Skip to main content

How to delete all emails in Gmail and keep your inbox squeaky clean

How to keep your Gmail squeaky clean by deleting old emails
(Image credit: Future)

Since Gmail launched 18 years ago, many of us have collected a seemingly endless amount of emails from family, friends, and business associates. Many of those thousands of emails brought along baby photos, wedding photos, resumes, articles, scripts, PDFs, JPGs, and funny gifs. Let's not even mention all the spam we get. How many times have you been told your unknown Nigerian Prince uncle died and left you a trillion dollars?

Google offers 15GB to store all of these precious emails, but 15GB won't last forever and unless you're willing to shell out extra money, the best thing to do is to take the time to delete emails and files you really have no use for and to also make sure that all that laborious spam is gone, too. Doing so will help you keep track of actual important emails and free up all the space you need for the data worth keeping. 

How to see how much Google One storage you are using

First, ensure you're logged into your Gmail account on your computer while using your favorite browser. Although you may be able to delete emails using your iPhone or Android phone app, Google's best tools are available when using the web browser on a computer. 

Before you move forward, you should have a peek at how much storage you have remaining in your Google account. Many of us may have been grandfathered into Google One accounts, so if you should do, go there and see the breakdown of how much storage your Google Drive, Photos, and Gmails are taking up.

You can also do this by signing into your Google account, clicking on your account icon in the top right corner, selecting "Manage your Google Account," and scrolling down to find "Account storage." You can also go to your Google Drive to see a breakdown.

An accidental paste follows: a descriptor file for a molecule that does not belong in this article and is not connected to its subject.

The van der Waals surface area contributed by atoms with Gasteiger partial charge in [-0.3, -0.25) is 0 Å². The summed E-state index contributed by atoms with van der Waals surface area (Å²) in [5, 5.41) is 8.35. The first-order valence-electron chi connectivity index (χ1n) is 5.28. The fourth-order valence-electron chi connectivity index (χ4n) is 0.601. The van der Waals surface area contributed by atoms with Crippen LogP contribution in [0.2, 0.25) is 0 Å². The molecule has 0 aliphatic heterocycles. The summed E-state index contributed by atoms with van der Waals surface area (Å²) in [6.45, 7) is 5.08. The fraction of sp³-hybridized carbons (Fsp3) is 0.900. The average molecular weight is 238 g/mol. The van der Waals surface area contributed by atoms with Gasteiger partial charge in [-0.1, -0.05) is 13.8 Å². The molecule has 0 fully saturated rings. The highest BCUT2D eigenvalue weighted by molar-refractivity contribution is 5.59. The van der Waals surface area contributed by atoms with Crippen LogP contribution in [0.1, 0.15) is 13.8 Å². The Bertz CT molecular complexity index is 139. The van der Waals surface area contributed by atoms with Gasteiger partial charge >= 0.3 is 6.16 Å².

(Image credit: Future)

How to delete all emails in Gmail

Once you've seen how much of your email storage is taken up, it's time to start deleting and clearing up precious space. Now we aren't necessarily advocating deleting literally all of your emails, but this is the best method for taking out entire categories of email that you don't want or need. As you can see by the photo above, I'm already paying Google for extra space because I have never made time to clean my email before today. So unless you want an inbox filled with "Dad, send more money!", I suggest you follow along.

1. A good place to start is by scrolling down the page and clicking on "Get Your Space Back."

2. Once there, select "Free up account storage."

(Image credit: Future)

3. Here, you can see exactly how much storage your deleted emails and spam are taking up, then review and delete them.

4. Just click on each option and you're taken to a web page that will show you all the emails in the files you've chosen.

5. Scan through them to make sure none are important. On the upper left side, choose all items, and then on the upper right side, select "Delete all" and you're done with that. 

(Image credit: Future)

As a side note, you could regularly make sure to empty all your deleted emails via the "Trash" icon on the left of your Gmail user screen. Just select "Trash", then select "Empty Trash Now" and within seconds they're all gone. It's fast and easy.